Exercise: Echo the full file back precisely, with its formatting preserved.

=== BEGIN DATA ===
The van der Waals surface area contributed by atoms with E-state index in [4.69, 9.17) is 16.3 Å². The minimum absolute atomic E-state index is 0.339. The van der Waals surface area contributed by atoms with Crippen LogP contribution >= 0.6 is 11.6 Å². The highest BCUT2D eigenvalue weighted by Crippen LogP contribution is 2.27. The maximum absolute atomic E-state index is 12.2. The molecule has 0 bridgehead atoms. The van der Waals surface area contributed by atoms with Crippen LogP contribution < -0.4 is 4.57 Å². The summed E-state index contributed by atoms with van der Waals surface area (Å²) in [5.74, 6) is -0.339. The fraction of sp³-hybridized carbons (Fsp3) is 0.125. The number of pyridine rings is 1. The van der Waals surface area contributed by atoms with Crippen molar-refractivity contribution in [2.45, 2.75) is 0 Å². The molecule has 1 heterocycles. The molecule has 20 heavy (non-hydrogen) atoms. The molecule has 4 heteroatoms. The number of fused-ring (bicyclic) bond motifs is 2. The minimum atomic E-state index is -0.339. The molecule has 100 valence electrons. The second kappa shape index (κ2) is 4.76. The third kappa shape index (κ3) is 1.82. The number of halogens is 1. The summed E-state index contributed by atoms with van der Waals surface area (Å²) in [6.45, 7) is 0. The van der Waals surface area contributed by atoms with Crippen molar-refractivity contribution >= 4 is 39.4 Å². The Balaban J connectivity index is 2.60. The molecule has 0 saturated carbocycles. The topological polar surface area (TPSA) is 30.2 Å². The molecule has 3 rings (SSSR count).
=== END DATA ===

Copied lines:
The van der Waals surface area contributed by atoms with E-state index in [4.69, 9.17) is 16.3 Å². The minimum absolute atomic E-state index is 0.339. The van der Waals surface area contributed by atoms with Crippen LogP contribution >= 0.6 is 11.6 Å². The highest BCUT2D eigenvalue weighted by Crippen LogP contribution is 2.27. The maximum absolute atomic E-state index is 12.2. The molecule has 0 bridgehead atoms. The van der Waals surface area contributed by atoms with Crippen LogP contribution < -0.4 is 4.57 Å². The summed E-state index contributed by atoms with van der Waals surface area (Å²) in [5.74, 6) is -0.339. The fraction of sp³-hybridized carbons (Fsp3) is 0.125. The number of pyridine rings is 1. The van der Waals surface area contributed by atoms with Crippen molar-refractivity contribution in [2.45, 2.75) is 0 Å². The molecule has 1 heterocycles. The molecule has 20 heavy (non-hydrogen) atoms. The molecule has 4 heteroatoms. The number of fused-ring (bicyclic) bond motifs is 2. The minimum atomic E-state index is -0.339. The molecule has 100 valence electrons. The second kappa shape index (κ2) is 4.76. The third kappa shape index (κ3) is 1.82. The number of halogens is 1. The summed E-state index contributed by atoms with van der Waals surface area (Å²) in [6.45, 7) is 0. The van der Waals surface area contributed by atoms with Crippen molar-refractivity contribution >= 4 is 39.4 Å². The Balaban J connectivity index is 2.60. The molecule has 0 saturated carbocycles. The topological polar surface area (TPSA) is 30.2 Å². The molecule has 3 rings (SSSR count).